8. The Piasa Bird was a mythological man-eating dragon that lived along the bluffs of the Mississippi River
The Piasa Bird was a Native American dragon, similar to a Manticore or Chimera in Persian and Greek mythology, depicted by an ancient mural on the cliff sides of the Mississippi River. Painted between 900 and 1200 CE, although not surviving today with explorers of the late 17th century recording the increasingly damaged state of the mural due to a native habit of firing weapons at the image, a 1673 description of the so-called Piasa Bird by Father Jacques Marquette detailed a creature “as large as a calf”, with “horns on their heads like those of a deer”, “red eyes”, “a beard like a tiger’s”, “a face somewhat like a man’s”, “a body covered with scales”, and “so long a tail that it winds all around the body…ending in a fish’s tail”.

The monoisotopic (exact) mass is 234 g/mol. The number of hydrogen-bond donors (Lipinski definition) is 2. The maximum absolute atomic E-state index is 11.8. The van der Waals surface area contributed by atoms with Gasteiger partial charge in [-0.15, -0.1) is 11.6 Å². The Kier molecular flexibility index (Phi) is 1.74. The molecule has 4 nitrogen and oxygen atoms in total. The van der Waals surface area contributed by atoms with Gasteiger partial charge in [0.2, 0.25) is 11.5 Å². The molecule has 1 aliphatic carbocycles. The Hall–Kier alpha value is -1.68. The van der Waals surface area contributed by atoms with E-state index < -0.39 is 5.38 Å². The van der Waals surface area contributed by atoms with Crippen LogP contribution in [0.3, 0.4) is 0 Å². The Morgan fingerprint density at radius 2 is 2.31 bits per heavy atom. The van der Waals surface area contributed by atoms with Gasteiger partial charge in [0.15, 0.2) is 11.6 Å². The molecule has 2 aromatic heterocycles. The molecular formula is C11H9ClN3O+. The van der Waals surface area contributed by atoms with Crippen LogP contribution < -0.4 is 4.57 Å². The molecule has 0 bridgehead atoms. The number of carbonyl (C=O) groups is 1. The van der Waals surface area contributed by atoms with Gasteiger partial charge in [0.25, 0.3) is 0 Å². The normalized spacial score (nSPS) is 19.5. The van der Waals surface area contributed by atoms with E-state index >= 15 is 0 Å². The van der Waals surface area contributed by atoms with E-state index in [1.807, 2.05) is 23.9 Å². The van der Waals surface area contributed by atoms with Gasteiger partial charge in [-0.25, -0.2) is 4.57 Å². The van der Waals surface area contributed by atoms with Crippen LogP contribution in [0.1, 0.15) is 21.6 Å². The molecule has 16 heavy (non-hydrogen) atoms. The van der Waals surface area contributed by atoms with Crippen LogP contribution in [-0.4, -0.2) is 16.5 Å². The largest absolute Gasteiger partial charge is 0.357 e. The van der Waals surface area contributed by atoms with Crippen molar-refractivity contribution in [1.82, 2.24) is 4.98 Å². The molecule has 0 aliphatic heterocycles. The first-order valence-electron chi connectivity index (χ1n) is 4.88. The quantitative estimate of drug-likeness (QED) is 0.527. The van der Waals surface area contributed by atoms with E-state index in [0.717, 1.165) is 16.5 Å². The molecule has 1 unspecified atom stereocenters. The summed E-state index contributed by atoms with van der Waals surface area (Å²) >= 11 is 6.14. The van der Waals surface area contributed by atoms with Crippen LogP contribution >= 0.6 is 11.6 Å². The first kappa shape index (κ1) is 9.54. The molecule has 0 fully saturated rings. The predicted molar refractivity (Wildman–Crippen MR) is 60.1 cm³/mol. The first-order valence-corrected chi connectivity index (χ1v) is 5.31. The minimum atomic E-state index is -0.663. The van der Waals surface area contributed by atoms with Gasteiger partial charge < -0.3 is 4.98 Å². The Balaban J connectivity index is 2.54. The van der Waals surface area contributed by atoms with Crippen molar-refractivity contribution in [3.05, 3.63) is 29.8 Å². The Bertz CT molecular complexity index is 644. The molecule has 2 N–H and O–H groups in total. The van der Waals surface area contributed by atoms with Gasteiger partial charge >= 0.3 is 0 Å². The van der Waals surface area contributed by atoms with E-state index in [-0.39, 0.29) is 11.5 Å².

According to Native legend, the Piasa Bird lived in the nearby cliffs and developed a taste for human flesh after feeding on the corpses of deceased warriors. A brave local chieftain, Ouatoga, and his warriors were able to lure the creature from its nest and slay the beast with poisoned arrows; according to historian John Russell in 1836 the mural, the largest Native American painting ever discovered in North America, was painted in specific commemoration of this event.